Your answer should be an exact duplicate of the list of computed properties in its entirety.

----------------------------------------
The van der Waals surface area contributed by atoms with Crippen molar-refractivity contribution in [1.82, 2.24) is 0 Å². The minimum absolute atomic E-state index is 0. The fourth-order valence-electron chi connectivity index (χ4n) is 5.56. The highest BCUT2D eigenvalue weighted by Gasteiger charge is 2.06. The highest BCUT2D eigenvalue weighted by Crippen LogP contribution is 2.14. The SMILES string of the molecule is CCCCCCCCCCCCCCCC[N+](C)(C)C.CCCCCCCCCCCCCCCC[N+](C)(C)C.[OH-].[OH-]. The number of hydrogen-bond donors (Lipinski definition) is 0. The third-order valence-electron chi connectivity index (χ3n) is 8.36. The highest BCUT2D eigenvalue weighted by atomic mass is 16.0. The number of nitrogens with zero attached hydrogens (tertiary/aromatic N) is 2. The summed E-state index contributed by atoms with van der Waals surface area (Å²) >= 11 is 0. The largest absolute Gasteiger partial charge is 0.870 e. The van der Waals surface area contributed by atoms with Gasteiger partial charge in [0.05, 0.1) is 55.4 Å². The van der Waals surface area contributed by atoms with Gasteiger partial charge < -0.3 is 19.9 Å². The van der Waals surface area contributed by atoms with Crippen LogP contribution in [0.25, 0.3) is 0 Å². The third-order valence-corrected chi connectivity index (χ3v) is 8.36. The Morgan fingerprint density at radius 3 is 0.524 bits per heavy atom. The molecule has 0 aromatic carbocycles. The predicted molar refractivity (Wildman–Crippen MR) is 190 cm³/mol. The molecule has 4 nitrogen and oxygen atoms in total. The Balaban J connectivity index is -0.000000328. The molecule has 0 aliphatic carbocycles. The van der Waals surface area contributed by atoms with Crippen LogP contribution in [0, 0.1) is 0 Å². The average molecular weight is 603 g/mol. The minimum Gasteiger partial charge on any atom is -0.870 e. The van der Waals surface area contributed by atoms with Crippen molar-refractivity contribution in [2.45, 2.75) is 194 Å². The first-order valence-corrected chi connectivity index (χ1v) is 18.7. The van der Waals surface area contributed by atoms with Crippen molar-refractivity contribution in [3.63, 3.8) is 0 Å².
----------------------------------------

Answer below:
The van der Waals surface area contributed by atoms with Crippen molar-refractivity contribution in [1.82, 2.24) is 0 Å². The minimum absolute atomic E-state index is 0. The fourth-order valence-electron chi connectivity index (χ4n) is 5.56. The highest BCUT2D eigenvalue weighted by Gasteiger charge is 2.06. The highest BCUT2D eigenvalue weighted by Crippen LogP contribution is 2.14. The SMILES string of the molecule is CCCCCCCCCCCCCCCC[N+](C)(C)C.CCCCCCCCCCCCCCCC[N+](C)(C)C.[OH-].[OH-]. The number of hydrogen-bond donors (Lipinski definition) is 0. The third-order valence-electron chi connectivity index (χ3n) is 8.36. The highest BCUT2D eigenvalue weighted by atomic mass is 16.0. The number of nitrogens with zero attached hydrogens (tertiary/aromatic N) is 2. The summed E-state index contributed by atoms with van der Waals surface area (Å²) >= 11 is 0. The largest absolute Gasteiger partial charge is 0.870 e. The van der Waals surface area contributed by atoms with Gasteiger partial charge in [0.05, 0.1) is 55.4 Å². The van der Waals surface area contributed by atoms with Gasteiger partial charge < -0.3 is 19.9 Å². The van der Waals surface area contributed by atoms with Crippen LogP contribution in [0.25, 0.3) is 0 Å². The third-order valence-corrected chi connectivity index (χ3v) is 8.36. The Morgan fingerprint density at radius 3 is 0.524 bits per heavy atom. The molecule has 0 aromatic carbocycles. The predicted molar refractivity (Wildman–Crippen MR) is 190 cm³/mol. The molecule has 4 nitrogen and oxygen atoms in total. The Balaban J connectivity index is -0.000000328. The molecule has 0 aliphatic carbocycles. The van der Waals surface area contributed by atoms with Crippen LogP contribution in [0, 0.1) is 0 Å². The average molecular weight is 603 g/mol. The minimum Gasteiger partial charge on any atom is -0.870 e. The van der Waals surface area contributed by atoms with Crippen molar-refractivity contribution in [2.45, 2.75) is 194 Å². The first-order valence-corrected chi connectivity index (χ1v) is 18.7. The van der Waals surface area contributed by atoms with Crippen molar-refractivity contribution in [3.63, 3.8) is 0 Å².